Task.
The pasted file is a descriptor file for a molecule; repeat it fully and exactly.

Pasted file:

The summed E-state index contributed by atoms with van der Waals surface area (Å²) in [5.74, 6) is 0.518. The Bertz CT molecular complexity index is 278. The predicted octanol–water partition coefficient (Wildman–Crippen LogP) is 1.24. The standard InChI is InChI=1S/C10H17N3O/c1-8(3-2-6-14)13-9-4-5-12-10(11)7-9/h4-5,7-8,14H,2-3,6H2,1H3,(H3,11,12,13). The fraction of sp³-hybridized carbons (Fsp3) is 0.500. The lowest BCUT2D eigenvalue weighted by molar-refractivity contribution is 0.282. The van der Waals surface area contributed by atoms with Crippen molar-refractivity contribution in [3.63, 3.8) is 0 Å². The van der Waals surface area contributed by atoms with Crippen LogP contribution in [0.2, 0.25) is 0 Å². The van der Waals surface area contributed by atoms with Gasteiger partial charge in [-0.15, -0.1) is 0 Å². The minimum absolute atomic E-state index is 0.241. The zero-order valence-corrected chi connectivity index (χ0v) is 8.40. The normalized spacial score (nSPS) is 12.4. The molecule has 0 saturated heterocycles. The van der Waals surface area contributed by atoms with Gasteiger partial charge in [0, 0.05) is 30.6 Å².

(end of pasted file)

The summed E-state index contributed by atoms with van der Waals surface area (Å²) in [5.74, 6) is 0.518. The Bertz CT molecular complexity index is 278. The predicted octanol–water partition coefficient (Wildman–Crippen LogP) is 1.24. The standard InChI is InChI=1S/C10H17N3O/c1-8(3-2-6-14)13-9-4-5-12-10(11)7-9/h4-5,7-8,14H,2-3,6H2,1H3,(H3,11,12,13). The fraction of sp³-hybridized carbons (Fsp3) is 0.500. The lowest BCUT2D eigenvalue weighted by molar-refractivity contribution is 0.282. The van der Waals surface area contributed by atoms with Crippen molar-refractivity contribution in [3.63, 3.8) is 0 Å². The van der Waals surface area contributed by atoms with Crippen LogP contribution in [0.2, 0.25) is 0 Å². The van der Waals surface area contributed by atoms with Gasteiger partial charge in [-0.15, -0.1) is 0 Å². The minimum absolute atomic E-state index is 0.241. The zero-order valence-corrected chi connectivity index (χ0v) is 8.40. The normalized spacial score (nSPS) is 12.4. The molecule has 0 saturated heterocycles. The van der Waals surface area contributed by atoms with Gasteiger partial charge in [0, 0.05) is 30.6 Å².